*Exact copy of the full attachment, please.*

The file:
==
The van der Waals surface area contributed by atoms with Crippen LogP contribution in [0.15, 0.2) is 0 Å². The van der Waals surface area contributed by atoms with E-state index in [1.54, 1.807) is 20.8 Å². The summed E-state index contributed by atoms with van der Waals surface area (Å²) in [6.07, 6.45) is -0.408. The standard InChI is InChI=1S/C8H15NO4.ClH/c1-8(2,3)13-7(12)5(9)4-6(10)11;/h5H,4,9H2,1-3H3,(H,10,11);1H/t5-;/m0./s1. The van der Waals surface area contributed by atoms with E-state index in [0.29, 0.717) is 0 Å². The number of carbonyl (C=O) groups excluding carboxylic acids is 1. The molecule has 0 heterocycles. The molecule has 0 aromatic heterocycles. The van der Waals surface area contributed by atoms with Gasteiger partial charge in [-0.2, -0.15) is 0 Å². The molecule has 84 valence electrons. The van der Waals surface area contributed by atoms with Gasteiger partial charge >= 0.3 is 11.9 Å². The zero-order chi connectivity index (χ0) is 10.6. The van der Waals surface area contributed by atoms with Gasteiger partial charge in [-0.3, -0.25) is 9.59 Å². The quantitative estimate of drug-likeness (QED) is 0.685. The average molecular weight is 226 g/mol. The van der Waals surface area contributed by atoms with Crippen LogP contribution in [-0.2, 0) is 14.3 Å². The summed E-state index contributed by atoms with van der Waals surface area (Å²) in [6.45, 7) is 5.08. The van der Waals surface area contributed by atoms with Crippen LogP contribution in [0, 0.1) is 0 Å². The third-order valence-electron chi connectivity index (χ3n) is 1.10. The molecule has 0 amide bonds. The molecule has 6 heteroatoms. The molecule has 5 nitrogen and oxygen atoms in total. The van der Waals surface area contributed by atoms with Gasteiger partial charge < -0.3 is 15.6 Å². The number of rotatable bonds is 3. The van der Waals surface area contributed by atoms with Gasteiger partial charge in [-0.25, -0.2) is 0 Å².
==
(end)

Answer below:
The van der Waals surface area contributed by atoms with Crippen LogP contribution in [0.15, 0.2) is 0 Å². The van der Waals surface area contributed by atoms with E-state index in [1.54, 1.807) is 20.8 Å². The summed E-state index contributed by atoms with van der Waals surface area (Å²) in [6.07, 6.45) is -0.408. The standard InChI is InChI=1S/C8H15NO4.ClH/c1-8(2,3)13-7(12)5(9)4-6(10)11;/h5H,4,9H2,1-3H3,(H,10,11);1H/t5-;/m0./s1. The van der Waals surface area contributed by atoms with E-state index in [0.29, 0.717) is 0 Å². The number of carbonyl (C=O) groups excluding carboxylic acids is 1. The molecule has 0 heterocycles. The molecule has 0 aromatic heterocycles. The van der Waals surface area contributed by atoms with Gasteiger partial charge in [-0.2, -0.15) is 0 Å². The molecule has 84 valence electrons. The van der Waals surface area contributed by atoms with Gasteiger partial charge >= 0.3 is 11.9 Å². The zero-order chi connectivity index (χ0) is 10.6. The van der Waals surface area contributed by atoms with Gasteiger partial charge in [-0.3, -0.25) is 9.59 Å². The quantitative estimate of drug-likeness (QED) is 0.685. The average molecular weight is 226 g/mol. The van der Waals surface area contributed by atoms with Crippen LogP contribution in [-0.2, 0) is 14.3 Å². The summed E-state index contributed by atoms with van der Waals surface area (Å²) in [6.45, 7) is 5.08. The van der Waals surface area contributed by atoms with Crippen LogP contribution in [0, 0.1) is 0 Å². The third-order valence-electron chi connectivity index (χ3n) is 1.10. The molecule has 0 amide bonds. The molecule has 6 heteroatoms. The molecule has 5 nitrogen and oxygen atoms in total. The van der Waals surface area contributed by atoms with Gasteiger partial charge < -0.3 is 15.6 Å². The number of rotatable bonds is 3. The van der Waals surface area contributed by atoms with Gasteiger partial charge in [-0.25, -0.2) is 0 Å².